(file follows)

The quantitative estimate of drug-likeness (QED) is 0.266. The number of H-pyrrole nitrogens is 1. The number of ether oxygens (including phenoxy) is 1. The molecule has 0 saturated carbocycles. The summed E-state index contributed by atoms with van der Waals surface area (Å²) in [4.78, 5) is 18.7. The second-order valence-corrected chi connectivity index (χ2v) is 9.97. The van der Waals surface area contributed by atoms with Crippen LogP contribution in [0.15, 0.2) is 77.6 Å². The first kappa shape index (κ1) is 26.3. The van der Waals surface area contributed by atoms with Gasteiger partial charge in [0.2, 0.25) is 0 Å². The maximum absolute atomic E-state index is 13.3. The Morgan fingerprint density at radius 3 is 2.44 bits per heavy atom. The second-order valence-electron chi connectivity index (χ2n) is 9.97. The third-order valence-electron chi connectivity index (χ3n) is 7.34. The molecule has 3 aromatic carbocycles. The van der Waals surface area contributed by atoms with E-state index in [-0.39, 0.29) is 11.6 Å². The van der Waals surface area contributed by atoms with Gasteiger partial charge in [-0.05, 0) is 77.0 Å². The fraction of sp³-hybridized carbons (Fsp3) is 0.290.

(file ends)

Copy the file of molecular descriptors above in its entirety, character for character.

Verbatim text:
The quantitative estimate of drug-likeness (QED) is 0.266. The number of H-pyrrole nitrogens is 1. The number of ether oxygens (including phenoxy) is 1. The molecule has 0 saturated carbocycles. The summed E-state index contributed by atoms with van der Waals surface area (Å²) in [4.78, 5) is 18.7. The second-order valence-corrected chi connectivity index (χ2v) is 9.97. The van der Waals surface area contributed by atoms with Crippen LogP contribution in [0.15, 0.2) is 77.6 Å². The first kappa shape index (κ1) is 26.3. The van der Waals surface area contributed by atoms with Gasteiger partial charge in [0.2, 0.25) is 0 Å². The maximum absolute atomic E-state index is 13.3. The Morgan fingerprint density at radius 3 is 2.44 bits per heavy atom. The second-order valence-electron chi connectivity index (χ2n) is 9.97. The third-order valence-electron chi connectivity index (χ3n) is 7.34. The molecule has 3 aromatic carbocycles. The van der Waals surface area contributed by atoms with E-state index in [-0.39, 0.29) is 11.6 Å². The van der Waals surface area contributed by atoms with Gasteiger partial charge in [-0.05, 0) is 77.0 Å². The fraction of sp³-hybridized carbons (Fsp3) is 0.290.